James D. Howe
James Donnie Howe
James D. Howe, posthumous Medal of Honor recipient
|Born||December 17, 1948|
Six Mile, Pickens, South Carolina
|Died||May 6, 1970 (aged 21)|
Quảng Nam Province, South Vietnam
|Allegiance||United States of America|
|Service/||United States Marine Corps|
|Years of service||1968-1970|
|Unit||Company I, 3rd Battalion, 7th Marines|
|Battles/wars||Vietnam War †|
|Awards||Medal of Honor|
James Donnie Howe was born on December 17, 1948, in Six Mile, South Carolina, the first child and only son of Frances (née Pilgrim) and Odis Samuel Howe.
He attended Six Mile and Pickens Elementary Schools, graduated from Cateeche Elementary School in Cateeche, South Carolina, in June 1960, and then attended Liberty Junior High School in Liberty, South Carolina, from September 1960 until June 1961.
He was employed by Lloyd's Incorporated, a paint contractor, in Easley, South Carolina, prior to enlisting in the U.S. Marine Corps Reserve on October 31, 1968, in Fort Jackson, South Carolina. He was discharged on from the Reserves on December 29, 1968 and enlisted in the regular Marine Corps the following day.
Private Howe received recruit training with the Recruit Training Battalion, Marine Corps Recruit Depot, Parris Island, South Carolina, and individual combat training with the 2nd Infantry Training Battalion, 1st Infantry Training Regiment, Camp Lejeune, North Carolina.
Promoted to private first class on June 4, 1969, Howe was transferred later that month to the Republic of Vietnam. He served as a rifleman and later, as a radio operator with Company I, 3rd Battalion, 7th Marines, 1st Marine Division. He was promoted to lance corporal on December 27, 1969.
In the early morning hours of May 6, 1970, while serving as a rifleman on operations in Quang Nam Province, Republic of Vietnam, he was mortally wounded.
A complete list of his medals and decorations includes: the Medal of Honor, Purple Heart, the Combat Action Ribbon, the National Defense Service Medal, the Vietnam Service Medal with one bronze star, and the Republic of Vietnam Campaign Medal.
|Combat Action Ribbon|
|National Defense Service Medal||Vietnam Service Medal with one bronze star||Republic of Vietnam Campaign Medal|
Medal of Honor citation
The President of the United States takes pride in presenting the MEDAL OF HONOR posthumously to
LANCE CORPORAL JAMES D. HOWE
UNITED STATES MARINE CORPS
for service as set forth in the following CITATION:
For conspicuous gallantry and intrepidity at the risk of his life above and beyond the call of duty while serving as a Rifleman with Company I, Third Battalion, Seventh Marines, First Marine Division in connection with combat operations against enemy forces in the Republic of Vietnam. In the early morning hours of 6 May 1970, Lance Corporal Howe and two other Marines were occupying a defensive position in a sandy beach area fronted by bamboo thickets. Enemy sappers suddenly launched a grenade attack against the position, utilizing the cover of darkness to carry out their assault. Following the initial explosions of the grenades, Lance Corporal Howe and his two comrades moved to a more advantageous position in order to return suppressive fire. When an enemy grenade landed in their midst, Lance Corporal Howe immediately shouted a warning and then threw himself upon the deadly missile, thereby protecting the lives of his fellow Marines. His heroic and selfless action was in keeping with the finest traditions of the Marine Corps and the United States Naval Service. He gallantly gave his life in the service of his country.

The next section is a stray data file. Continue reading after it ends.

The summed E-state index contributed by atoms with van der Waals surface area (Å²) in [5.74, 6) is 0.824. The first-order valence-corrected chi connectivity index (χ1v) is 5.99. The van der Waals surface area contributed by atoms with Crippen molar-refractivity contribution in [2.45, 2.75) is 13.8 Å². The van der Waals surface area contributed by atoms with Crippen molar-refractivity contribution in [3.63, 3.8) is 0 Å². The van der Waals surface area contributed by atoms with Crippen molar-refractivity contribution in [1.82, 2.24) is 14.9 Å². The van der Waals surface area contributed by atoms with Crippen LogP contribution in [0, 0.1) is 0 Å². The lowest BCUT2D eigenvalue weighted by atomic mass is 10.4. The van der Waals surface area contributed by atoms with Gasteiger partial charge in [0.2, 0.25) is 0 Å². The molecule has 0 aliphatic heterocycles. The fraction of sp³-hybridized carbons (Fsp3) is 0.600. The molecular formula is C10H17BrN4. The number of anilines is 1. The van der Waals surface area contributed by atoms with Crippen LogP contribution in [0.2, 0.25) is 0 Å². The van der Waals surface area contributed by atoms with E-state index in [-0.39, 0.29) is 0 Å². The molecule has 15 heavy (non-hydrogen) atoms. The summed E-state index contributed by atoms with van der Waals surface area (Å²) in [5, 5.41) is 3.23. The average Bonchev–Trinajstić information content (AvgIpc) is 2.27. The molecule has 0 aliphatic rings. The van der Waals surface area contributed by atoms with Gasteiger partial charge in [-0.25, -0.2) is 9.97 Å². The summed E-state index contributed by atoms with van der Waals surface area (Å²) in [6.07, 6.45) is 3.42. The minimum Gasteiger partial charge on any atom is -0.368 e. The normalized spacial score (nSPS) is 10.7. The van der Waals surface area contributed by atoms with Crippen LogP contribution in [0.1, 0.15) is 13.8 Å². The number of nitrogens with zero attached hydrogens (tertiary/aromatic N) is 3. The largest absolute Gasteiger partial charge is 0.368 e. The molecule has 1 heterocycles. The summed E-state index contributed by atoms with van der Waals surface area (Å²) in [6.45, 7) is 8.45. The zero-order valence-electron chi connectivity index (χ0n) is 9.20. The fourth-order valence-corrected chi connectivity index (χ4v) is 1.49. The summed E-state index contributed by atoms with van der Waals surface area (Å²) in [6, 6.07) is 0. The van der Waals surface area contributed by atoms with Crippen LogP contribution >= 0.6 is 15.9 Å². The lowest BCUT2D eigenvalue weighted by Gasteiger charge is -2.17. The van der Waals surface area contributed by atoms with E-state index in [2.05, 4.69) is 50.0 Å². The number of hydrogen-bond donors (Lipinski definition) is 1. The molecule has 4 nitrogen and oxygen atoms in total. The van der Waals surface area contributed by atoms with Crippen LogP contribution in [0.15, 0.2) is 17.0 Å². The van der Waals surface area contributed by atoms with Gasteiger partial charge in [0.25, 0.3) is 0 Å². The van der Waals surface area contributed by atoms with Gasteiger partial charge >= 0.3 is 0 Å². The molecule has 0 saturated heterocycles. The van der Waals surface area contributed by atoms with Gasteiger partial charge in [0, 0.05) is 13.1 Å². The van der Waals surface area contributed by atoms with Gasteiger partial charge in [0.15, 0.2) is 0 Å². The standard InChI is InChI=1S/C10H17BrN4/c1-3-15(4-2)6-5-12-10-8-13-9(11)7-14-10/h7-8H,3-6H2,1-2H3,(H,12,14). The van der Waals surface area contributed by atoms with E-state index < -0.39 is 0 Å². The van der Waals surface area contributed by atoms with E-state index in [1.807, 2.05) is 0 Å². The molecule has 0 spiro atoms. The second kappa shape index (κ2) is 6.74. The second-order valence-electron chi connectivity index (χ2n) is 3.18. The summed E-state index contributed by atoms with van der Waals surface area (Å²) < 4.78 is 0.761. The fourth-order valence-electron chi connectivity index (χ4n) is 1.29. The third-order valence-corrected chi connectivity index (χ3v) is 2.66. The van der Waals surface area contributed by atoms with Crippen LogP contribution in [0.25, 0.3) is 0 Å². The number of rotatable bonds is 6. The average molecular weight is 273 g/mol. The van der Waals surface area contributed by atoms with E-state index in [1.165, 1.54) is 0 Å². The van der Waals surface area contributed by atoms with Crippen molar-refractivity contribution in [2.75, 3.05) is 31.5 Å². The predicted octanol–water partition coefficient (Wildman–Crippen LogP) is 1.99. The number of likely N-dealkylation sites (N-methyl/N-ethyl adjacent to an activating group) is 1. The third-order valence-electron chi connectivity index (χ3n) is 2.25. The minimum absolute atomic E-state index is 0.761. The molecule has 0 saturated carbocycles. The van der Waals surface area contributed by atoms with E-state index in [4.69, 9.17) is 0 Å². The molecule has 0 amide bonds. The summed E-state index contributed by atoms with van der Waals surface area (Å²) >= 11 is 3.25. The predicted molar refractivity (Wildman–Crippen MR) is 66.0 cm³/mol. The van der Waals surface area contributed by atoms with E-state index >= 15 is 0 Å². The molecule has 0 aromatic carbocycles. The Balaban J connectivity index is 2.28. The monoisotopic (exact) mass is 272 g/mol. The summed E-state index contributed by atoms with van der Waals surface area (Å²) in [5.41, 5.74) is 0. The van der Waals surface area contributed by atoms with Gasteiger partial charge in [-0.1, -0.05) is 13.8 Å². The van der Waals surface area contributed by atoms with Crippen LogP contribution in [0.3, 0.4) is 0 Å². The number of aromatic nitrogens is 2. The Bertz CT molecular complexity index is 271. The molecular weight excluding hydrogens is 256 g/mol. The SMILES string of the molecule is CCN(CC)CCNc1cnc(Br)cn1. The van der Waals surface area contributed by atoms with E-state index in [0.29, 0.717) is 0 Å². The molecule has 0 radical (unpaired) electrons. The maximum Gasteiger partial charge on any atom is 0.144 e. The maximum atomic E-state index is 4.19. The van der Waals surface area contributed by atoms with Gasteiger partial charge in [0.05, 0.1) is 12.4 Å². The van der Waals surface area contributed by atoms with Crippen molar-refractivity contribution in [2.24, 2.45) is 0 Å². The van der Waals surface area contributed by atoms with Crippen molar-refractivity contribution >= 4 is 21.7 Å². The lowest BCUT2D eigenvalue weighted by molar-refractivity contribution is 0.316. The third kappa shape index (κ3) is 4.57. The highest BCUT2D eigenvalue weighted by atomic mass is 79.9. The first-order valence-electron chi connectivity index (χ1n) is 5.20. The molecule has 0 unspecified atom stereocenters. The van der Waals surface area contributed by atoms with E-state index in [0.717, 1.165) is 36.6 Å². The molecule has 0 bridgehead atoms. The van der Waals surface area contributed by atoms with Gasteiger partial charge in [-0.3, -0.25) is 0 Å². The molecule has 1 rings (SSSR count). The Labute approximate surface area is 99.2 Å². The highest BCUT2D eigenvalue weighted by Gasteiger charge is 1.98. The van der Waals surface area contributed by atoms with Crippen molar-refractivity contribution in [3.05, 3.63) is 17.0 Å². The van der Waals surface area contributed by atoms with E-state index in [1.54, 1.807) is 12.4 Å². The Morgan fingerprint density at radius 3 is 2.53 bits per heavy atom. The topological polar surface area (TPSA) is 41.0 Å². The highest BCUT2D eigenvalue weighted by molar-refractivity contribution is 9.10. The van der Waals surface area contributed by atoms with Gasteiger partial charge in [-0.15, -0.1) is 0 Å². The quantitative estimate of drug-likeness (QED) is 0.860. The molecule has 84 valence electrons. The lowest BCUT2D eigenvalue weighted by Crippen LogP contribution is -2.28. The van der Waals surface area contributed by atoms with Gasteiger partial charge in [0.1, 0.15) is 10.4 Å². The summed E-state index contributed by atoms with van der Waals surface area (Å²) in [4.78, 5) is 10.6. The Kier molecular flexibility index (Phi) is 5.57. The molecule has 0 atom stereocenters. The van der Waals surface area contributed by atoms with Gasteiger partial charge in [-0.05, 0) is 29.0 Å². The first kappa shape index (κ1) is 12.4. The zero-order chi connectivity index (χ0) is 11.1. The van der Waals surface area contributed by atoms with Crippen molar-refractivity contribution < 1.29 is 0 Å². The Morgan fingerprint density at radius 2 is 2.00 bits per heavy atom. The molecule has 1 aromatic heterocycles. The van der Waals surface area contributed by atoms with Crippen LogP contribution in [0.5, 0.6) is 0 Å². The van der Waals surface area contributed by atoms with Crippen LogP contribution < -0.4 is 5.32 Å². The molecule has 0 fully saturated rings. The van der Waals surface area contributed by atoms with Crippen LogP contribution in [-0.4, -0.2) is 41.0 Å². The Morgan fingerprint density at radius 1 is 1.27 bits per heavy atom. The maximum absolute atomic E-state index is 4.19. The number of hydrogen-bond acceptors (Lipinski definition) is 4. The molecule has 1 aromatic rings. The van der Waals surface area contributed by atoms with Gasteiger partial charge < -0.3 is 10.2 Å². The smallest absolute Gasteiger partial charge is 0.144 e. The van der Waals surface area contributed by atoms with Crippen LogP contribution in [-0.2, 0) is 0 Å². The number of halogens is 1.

/S/ RICHARD M. NIXON
- Joint Resolution 5249, 115th Session, South Carolina General Assembly, May 19, 2004. (URL accessed June 7, 2006)
- This article incorporates public domain material from websites or documents of the United States Marine Corps.
- "Lance Corporal James Donnie Howe, USMC, Who's Who in Marine Corps History, History Division, United States Marine Corps". Archived from the original on February 8, 2012. Retrieved September 29, 2010.
- "LCpl James D. Howe, Medal of Honor, 1970, 3/7/1, Vietnam, Medal of Honor citation". Archived from the original on July 11, 2007. Retrieved September 29, 2010.